Believe it or not, only four years ago Nokia -- poor, dying Nokia -- was the No. 1 mobile phone company in the world. Since then, it was bought by Microsoft, which last week announced that it's firing half of Nokia's workforce. So tell me, what exactly was the point of that $7.2 billion acquisition just over a year ago?
Stock market wonks may love those layoffs -- they love anything that makes the next quarter look good and don't much care about what things like that do to a company's long-term future -- but $7.2 bIllion is real money, even for Microsoft.
But that isn't all the money that Microsoft is throwing around in the great unwinding of Nokia. The company will have to spend $1.1 billion to $1.6 billion to reduce its workforce, with about half that amount going toward the Nokia layoffs. So tack another $550 million to $800 million on to the Nokia bill.
But at least Microsoft benefits from Nokia's lineup of mobile phones, right? Not so much. Microsoft last week also said it was giving up on Nokia's low-end feature phones and its Nokia X Android phones. Microsoft CEO Satya Nadella wants to focus on Windows Phone 8.x instead.
Second-guessing the CEOs of high-profile companies is great sport. Usually you can concede that the CEO might be on the right track, though you might have done things differently. In this case, however, all I can do is scratch my head. Really, Nadella? You're going to bet everything on devices that rely on a mobile operating system that's a distant third to Android and iOS -- an operating system that's actually falling further behind its rivals?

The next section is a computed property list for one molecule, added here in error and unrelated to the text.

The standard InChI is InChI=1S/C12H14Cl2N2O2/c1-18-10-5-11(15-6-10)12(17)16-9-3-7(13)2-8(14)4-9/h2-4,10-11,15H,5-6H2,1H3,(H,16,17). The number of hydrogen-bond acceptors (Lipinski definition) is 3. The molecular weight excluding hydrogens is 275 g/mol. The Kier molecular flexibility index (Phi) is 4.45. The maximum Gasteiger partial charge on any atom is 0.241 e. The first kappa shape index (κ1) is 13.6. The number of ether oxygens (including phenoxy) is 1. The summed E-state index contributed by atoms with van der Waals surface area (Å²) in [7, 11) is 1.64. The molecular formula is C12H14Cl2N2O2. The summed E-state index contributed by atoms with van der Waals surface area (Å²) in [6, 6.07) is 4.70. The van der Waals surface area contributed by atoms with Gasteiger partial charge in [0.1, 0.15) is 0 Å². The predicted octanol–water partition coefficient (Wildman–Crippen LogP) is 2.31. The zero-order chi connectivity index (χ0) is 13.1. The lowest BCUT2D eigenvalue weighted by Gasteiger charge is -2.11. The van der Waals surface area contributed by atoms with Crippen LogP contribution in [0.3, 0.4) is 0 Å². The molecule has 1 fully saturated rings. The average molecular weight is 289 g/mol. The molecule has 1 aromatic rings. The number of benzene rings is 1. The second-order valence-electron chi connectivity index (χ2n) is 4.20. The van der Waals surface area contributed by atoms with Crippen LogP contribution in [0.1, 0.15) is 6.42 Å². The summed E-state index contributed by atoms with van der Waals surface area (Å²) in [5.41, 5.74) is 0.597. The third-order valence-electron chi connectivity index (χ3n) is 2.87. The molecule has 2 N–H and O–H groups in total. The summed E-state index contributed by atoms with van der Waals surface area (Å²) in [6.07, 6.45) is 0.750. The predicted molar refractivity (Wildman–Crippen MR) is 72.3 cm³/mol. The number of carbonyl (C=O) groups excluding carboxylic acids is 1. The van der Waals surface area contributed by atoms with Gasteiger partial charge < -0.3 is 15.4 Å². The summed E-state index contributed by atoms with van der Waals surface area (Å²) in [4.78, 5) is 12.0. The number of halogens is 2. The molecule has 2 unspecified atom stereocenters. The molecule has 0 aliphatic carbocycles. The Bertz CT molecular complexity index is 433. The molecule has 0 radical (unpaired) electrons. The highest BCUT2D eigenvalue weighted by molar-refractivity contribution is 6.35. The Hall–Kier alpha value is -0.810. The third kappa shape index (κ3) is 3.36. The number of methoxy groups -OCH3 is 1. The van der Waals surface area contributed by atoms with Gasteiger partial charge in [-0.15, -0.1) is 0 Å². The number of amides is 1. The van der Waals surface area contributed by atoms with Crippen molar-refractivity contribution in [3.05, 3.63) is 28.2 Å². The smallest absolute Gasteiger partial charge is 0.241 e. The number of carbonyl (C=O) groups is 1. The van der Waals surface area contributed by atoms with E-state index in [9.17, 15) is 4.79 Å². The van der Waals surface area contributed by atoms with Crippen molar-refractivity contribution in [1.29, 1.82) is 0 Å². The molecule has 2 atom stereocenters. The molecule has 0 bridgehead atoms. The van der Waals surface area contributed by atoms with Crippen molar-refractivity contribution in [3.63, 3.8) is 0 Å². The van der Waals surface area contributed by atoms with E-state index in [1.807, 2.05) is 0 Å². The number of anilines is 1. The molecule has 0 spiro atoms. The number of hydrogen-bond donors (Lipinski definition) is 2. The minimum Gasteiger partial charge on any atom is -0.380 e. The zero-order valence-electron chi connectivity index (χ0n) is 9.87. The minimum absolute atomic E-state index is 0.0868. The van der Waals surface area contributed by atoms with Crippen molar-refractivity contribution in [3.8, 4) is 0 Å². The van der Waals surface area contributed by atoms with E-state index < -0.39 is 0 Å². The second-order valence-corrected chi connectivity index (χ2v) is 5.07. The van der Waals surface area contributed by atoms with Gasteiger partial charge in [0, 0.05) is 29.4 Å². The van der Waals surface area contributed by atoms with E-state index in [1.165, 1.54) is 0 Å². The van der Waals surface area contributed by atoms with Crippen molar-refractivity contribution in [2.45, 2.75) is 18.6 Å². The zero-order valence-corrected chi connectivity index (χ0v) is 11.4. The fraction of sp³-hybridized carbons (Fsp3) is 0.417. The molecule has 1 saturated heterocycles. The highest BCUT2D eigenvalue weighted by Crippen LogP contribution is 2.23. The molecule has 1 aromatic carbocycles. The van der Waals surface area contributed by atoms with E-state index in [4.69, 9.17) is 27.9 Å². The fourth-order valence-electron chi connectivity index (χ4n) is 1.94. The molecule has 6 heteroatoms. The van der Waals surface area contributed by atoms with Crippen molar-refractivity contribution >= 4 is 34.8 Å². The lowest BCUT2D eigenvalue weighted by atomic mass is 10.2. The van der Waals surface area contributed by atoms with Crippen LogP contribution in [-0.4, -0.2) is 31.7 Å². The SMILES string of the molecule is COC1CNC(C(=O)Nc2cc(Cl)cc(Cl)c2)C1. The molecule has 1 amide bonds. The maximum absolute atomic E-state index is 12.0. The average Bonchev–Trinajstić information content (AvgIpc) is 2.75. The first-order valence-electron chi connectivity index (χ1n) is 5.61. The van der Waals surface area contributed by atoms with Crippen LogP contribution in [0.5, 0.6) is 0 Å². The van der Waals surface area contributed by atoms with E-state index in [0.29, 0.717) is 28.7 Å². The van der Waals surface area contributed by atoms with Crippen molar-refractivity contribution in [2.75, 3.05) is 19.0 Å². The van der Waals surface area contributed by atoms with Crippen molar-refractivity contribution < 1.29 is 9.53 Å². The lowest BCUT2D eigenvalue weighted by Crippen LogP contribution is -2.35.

Everything I've seen makes me think that Nokia's days are numbered. Mind you, Nokia was already in trouble before Microsoft took over, but this acquisition has been a case of taking a bad situation and making it worse.
Things started to sour once a critical mass of consumers started turning away from feature phones in favor of smartphones. Nokia's Symbian was a great operating system for feature phones, but it doesn't work at all well on smartphones. Once it recognized that it needed a Symbian successor, Nokia floundered about, experimenting with several Linux-based operating systems, such as Maemo, Tizen and MeeGo, but they went nowhere. Apparently not wanting to offer me-too Android smartphones, it steered clear of that operating system (until shortly before the Microsoft deal closed, that is). Samsung, meanwhile, went all in for Android and has done very well with its Android smartphones and tablets.
As Nokia began to wobble, it hired as its CEO Stephen Elop, then the head of Microsoft's business division. At the start of his tenure, Nokia had a 34.2% share of the global smartphone market (http://blogs.computerworld.com/management/22845/stephen-elops-reward-running-nokia-ground-25-million). Three years later, as Elop engineered the sale to Microsoft, Nokia's share of the global smartphone market had declined to a lousy 3%. In the midst of that death spiral, on Sept. 4, 2012, Elop introduced Nokia's new topline Windows Phone, the Lumia 920. The next day, I wrote, "The truth about the viability of Windows Phone 8 can be seen by the simple fact that after Nokia introduced the new model its stock dived over 13%. Any questions?"
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